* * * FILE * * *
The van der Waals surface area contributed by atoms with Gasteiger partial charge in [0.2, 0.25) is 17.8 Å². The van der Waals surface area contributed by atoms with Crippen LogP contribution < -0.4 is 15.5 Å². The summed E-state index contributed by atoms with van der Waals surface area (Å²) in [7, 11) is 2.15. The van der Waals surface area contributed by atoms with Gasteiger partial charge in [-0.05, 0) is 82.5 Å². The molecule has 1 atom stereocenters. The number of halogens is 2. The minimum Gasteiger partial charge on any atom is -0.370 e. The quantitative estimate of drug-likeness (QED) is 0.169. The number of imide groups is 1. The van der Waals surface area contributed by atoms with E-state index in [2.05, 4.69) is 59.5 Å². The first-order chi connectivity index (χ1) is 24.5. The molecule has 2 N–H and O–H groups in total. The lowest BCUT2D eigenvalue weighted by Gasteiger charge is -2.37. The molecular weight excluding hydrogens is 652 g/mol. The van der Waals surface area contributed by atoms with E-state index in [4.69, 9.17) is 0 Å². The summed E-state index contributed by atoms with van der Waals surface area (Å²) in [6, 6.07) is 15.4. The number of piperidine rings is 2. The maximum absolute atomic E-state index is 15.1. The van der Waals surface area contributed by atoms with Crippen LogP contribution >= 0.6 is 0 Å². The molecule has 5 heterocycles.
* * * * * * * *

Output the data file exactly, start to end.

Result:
The van der Waals surface area contributed by atoms with Gasteiger partial charge in [0.2, 0.25) is 17.8 Å². The van der Waals surface area contributed by atoms with Crippen LogP contribution < -0.4 is 15.5 Å². The summed E-state index contributed by atoms with van der Waals surface area (Å²) in [7, 11) is 2.15. The van der Waals surface area contributed by atoms with Gasteiger partial charge in [-0.05, 0) is 82.5 Å². The molecule has 1 atom stereocenters. The number of halogens is 2. The minimum Gasteiger partial charge on any atom is -0.370 e. The quantitative estimate of drug-likeness (QED) is 0.169. The number of imide groups is 1. The van der Waals surface area contributed by atoms with E-state index in [2.05, 4.69) is 59.5 Å². The first-order chi connectivity index (χ1) is 24.5. The molecule has 2 N–H and O–H groups in total. The lowest BCUT2D eigenvalue weighted by Gasteiger charge is -2.37. The molecular weight excluding hydrogens is 652 g/mol. The van der Waals surface area contributed by atoms with E-state index in [4.69, 9.17) is 0 Å². The summed E-state index contributed by atoms with van der Waals surface area (Å²) in [6, 6.07) is 15.4. The number of piperidine rings is 2. The maximum absolute atomic E-state index is 15.1. The van der Waals surface area contributed by atoms with Crippen LogP contribution >= 0.6 is 0 Å². The molecule has 5 heterocycles.